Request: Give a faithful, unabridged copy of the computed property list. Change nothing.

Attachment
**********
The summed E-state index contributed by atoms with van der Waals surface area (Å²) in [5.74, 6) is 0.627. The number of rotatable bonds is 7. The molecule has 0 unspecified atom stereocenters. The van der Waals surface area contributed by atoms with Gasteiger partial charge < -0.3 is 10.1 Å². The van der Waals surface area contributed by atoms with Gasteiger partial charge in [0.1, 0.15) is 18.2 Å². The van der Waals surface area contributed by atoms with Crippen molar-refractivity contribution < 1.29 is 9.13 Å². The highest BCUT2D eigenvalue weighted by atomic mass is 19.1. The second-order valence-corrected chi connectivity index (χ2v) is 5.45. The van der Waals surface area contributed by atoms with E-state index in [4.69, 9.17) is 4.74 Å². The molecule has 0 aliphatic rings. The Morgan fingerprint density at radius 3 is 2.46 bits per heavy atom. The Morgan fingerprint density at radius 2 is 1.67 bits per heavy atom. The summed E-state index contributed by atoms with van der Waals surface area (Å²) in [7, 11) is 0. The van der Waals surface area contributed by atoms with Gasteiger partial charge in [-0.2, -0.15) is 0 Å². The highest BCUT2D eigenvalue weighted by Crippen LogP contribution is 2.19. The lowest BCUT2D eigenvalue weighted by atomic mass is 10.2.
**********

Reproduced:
The summed E-state index contributed by atoms with van der Waals surface area (Å²) in [5.74, 6) is 0.627. The number of rotatable bonds is 7. The molecule has 0 unspecified atom stereocenters. The van der Waals surface area contributed by atoms with Gasteiger partial charge < -0.3 is 10.1 Å². The van der Waals surface area contributed by atoms with Gasteiger partial charge in [0.1, 0.15) is 18.2 Å². The van der Waals surface area contributed by atoms with Crippen molar-refractivity contribution < 1.29 is 9.13 Å². The highest BCUT2D eigenvalue weighted by atomic mass is 19.1. The second-order valence-corrected chi connectivity index (χ2v) is 5.45. The van der Waals surface area contributed by atoms with E-state index in [4.69, 9.17) is 4.74 Å². The molecule has 0 aliphatic rings. The Morgan fingerprint density at radius 3 is 2.46 bits per heavy atom. The Morgan fingerprint density at radius 2 is 1.67 bits per heavy atom. The summed E-state index contributed by atoms with van der Waals surface area (Å²) in [7, 11) is 0. The van der Waals surface area contributed by atoms with Gasteiger partial charge in [-0.2, -0.15) is 0 Å². The highest BCUT2D eigenvalue weighted by Crippen LogP contribution is 2.19. The lowest BCUT2D eigenvalue weighted by atomic mass is 10.2.